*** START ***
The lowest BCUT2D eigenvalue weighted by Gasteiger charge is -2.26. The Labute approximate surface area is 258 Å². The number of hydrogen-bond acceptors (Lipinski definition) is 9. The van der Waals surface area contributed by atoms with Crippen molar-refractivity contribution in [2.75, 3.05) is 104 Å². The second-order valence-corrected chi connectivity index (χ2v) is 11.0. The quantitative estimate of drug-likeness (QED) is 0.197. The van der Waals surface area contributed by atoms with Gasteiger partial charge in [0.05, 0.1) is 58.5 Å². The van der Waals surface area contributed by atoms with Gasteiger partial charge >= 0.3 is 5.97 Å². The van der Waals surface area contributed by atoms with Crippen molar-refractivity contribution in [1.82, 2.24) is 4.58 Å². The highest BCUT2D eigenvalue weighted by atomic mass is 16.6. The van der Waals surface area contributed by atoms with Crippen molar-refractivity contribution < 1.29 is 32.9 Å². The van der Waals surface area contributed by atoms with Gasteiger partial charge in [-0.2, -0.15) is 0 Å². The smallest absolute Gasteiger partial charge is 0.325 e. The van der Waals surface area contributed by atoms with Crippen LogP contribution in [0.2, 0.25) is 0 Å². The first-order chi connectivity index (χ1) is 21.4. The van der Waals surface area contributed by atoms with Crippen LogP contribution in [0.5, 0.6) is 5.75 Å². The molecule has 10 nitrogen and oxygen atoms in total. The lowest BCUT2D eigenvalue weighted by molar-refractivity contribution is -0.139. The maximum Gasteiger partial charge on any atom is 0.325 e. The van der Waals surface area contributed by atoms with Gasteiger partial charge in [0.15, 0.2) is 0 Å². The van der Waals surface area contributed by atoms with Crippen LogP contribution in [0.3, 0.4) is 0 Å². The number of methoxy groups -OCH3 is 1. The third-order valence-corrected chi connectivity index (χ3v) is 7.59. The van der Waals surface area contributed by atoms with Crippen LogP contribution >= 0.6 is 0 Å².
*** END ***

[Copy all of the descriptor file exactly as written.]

The lowest BCUT2D eigenvalue weighted by Gasteiger charge is -2.26. The Labute approximate surface area is 258 Å². The number of hydrogen-bond acceptors (Lipinski definition) is 9. The van der Waals surface area contributed by atoms with Crippen molar-refractivity contribution in [2.75, 3.05) is 104 Å². The second-order valence-corrected chi connectivity index (χ2v) is 11.0. The quantitative estimate of drug-likeness (QED) is 0.197. The van der Waals surface area contributed by atoms with Gasteiger partial charge in [0.05, 0.1) is 58.5 Å². The van der Waals surface area contributed by atoms with Gasteiger partial charge >= 0.3 is 5.97 Å². The van der Waals surface area contributed by atoms with Crippen molar-refractivity contribution in [1.82, 2.24) is 4.58 Å². The highest BCUT2D eigenvalue weighted by atomic mass is 16.6. The van der Waals surface area contributed by atoms with Crippen molar-refractivity contribution < 1.29 is 32.9 Å². The van der Waals surface area contributed by atoms with Gasteiger partial charge in [-0.2, -0.15) is 0 Å². The smallest absolute Gasteiger partial charge is 0.325 e. The van der Waals surface area contributed by atoms with Crippen LogP contribution in [0.2, 0.25) is 0 Å². The first-order chi connectivity index (χ1) is 21.4. The van der Waals surface area contributed by atoms with Crippen LogP contribution in [0.5, 0.6) is 5.75 Å². The molecule has 10 nitrogen and oxygen atoms in total. The lowest BCUT2D eigenvalue weighted by molar-refractivity contribution is -0.139. The maximum Gasteiger partial charge on any atom is 0.325 e. The van der Waals surface area contributed by atoms with Gasteiger partial charge in [0.15, 0.2) is 0 Å². The van der Waals surface area contributed by atoms with Crippen LogP contribution in [0.3, 0.4) is 0 Å². The number of methoxy groups -OCH3 is 1. The third-order valence-corrected chi connectivity index (χ3v) is 7.59. The van der Waals surface area contributed by atoms with Crippen LogP contribution >= 0.6 is 0 Å².